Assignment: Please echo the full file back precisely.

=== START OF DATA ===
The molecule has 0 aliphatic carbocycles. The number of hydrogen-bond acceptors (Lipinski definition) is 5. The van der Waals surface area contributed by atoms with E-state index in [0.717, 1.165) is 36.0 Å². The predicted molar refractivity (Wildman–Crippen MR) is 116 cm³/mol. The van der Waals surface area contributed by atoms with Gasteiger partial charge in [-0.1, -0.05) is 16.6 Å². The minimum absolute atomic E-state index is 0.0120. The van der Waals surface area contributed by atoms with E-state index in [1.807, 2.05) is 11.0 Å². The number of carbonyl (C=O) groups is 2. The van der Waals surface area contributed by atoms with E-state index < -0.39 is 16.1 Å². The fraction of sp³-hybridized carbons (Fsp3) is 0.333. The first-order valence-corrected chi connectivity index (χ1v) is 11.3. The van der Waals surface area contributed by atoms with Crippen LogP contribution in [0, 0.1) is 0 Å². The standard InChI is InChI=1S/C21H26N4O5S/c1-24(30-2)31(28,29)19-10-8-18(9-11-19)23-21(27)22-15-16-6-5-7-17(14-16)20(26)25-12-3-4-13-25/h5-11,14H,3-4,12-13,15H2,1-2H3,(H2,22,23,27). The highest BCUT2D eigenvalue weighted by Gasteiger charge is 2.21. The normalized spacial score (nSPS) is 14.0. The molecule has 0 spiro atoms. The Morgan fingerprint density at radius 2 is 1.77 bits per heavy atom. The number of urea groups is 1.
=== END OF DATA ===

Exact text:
The molecule has 0 aliphatic carbocycles. The number of hydrogen-bond acceptors (Lipinski definition) is 5. The van der Waals surface area contributed by atoms with E-state index in [0.717, 1.165) is 36.0 Å². The predicted molar refractivity (Wildman–Crippen MR) is 116 cm³/mol. The van der Waals surface area contributed by atoms with Gasteiger partial charge in [-0.1, -0.05) is 16.6 Å². The minimum absolute atomic E-state index is 0.0120. The van der Waals surface area contributed by atoms with E-state index in [1.807, 2.05) is 11.0 Å². The number of carbonyl (C=O) groups is 2. The van der Waals surface area contributed by atoms with E-state index < -0.39 is 16.1 Å². The fraction of sp³-hybridized carbons (Fsp3) is 0.333. The first-order valence-corrected chi connectivity index (χ1v) is 11.3. The van der Waals surface area contributed by atoms with Crippen LogP contribution in [0, 0.1) is 0 Å². The standard InChI is InChI=1S/C21H26N4O5S/c1-24(30-2)31(28,29)19-10-8-18(9-11-19)23-21(27)22-15-16-6-5-7-17(14-16)20(26)25-12-3-4-13-25/h5-11,14H,3-4,12-13,15H2,1-2H3,(H2,22,23,27). The highest BCUT2D eigenvalue weighted by Gasteiger charge is 2.21. The normalized spacial score (nSPS) is 14.0. The molecule has 0 spiro atoms. The Morgan fingerprint density at radius 2 is 1.77 bits per heavy atom. The number of urea groups is 1.